Visual deficits in a mouse model of Batten disease are the result of optic nerve degeneration and loss of dorsal lateral geniculate thalamic neurons

Jill M. Weimer, Andrew W. Custer, Jared W. Benedict, Noreen A. Alexander, Evan Kingsley, Howard J. Federoff, Jonathan D. Cooper, David A. Pearce

Research output: Contribution to journalArticle

59 Scopus citations

Abstract

Juvenile neuronal ceroid lipofuscinosis (JNCL) is an autosomal recessive disorder of childhood caused by mutations in CLN3. Although visual deterioration is typically the first clinical sign to manifest in affected children, loss of Cln3 in a mouse model of JNCL does not recapitulate this retinal deterioration. This suggests that either the loss of CLN3 does not directly affect retinal cell survival or that nuclei involved in visual processing are affected prior to retinal degeneration. Having previously demonstrated that Cln3-/- mice have decreased optic nerve axonal density, we now demonstrate a decrease in nerve conduction. Examination of retino-recipient regions revealed a decreased number of neurons within the dorsal lateral geniculate nucleus (LGNd). We demonstrate decreased transport of amino acids from the retina to the LGN, suggesting an impediment in communication between the retina and projection nuclei. This study defines a novel path of degeneration within the LGNd, providing a mechanism for causation of JNCL visual deficits.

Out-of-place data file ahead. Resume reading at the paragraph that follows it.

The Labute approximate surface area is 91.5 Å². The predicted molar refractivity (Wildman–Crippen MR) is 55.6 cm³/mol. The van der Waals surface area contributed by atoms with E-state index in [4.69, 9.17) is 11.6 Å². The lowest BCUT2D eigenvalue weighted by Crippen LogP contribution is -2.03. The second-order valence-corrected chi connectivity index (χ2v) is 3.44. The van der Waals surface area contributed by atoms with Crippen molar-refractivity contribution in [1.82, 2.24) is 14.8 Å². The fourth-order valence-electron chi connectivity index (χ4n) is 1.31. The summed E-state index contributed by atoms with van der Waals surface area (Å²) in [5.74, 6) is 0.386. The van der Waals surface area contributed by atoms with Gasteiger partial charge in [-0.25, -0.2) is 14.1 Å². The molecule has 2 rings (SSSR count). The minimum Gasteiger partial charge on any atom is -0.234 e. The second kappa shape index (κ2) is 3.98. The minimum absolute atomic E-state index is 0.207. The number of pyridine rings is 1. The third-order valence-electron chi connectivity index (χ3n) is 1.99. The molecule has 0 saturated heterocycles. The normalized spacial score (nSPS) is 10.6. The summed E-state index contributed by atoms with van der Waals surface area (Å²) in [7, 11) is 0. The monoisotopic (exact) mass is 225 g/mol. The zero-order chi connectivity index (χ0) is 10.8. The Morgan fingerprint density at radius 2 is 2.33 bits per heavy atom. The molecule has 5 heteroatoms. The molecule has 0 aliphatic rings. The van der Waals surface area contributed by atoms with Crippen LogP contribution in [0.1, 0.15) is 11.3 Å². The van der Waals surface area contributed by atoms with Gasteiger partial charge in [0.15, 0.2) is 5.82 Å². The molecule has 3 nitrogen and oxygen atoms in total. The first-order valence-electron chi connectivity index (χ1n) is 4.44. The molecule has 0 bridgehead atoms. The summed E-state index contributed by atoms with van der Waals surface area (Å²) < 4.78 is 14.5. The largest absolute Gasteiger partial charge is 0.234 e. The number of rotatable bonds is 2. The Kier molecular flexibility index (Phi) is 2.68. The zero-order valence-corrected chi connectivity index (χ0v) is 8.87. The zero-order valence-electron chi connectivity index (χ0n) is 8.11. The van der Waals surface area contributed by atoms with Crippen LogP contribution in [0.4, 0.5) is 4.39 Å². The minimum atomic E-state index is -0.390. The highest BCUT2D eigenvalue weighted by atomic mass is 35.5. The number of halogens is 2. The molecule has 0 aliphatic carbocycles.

Original languageEnglish
Pages (from-to)284-293
Number of pages10
JournalNeurobiology of Disease
Volume22
Issue number2
DOIs
StatePublished - May 1 2006
Externally publishedYes

Keywords

  • Axonal transport
  • CLN3
  • Juvenile neuronal ceroid lipofuscinosis
  • Lateral geniculate nucleus
  • Thalamus

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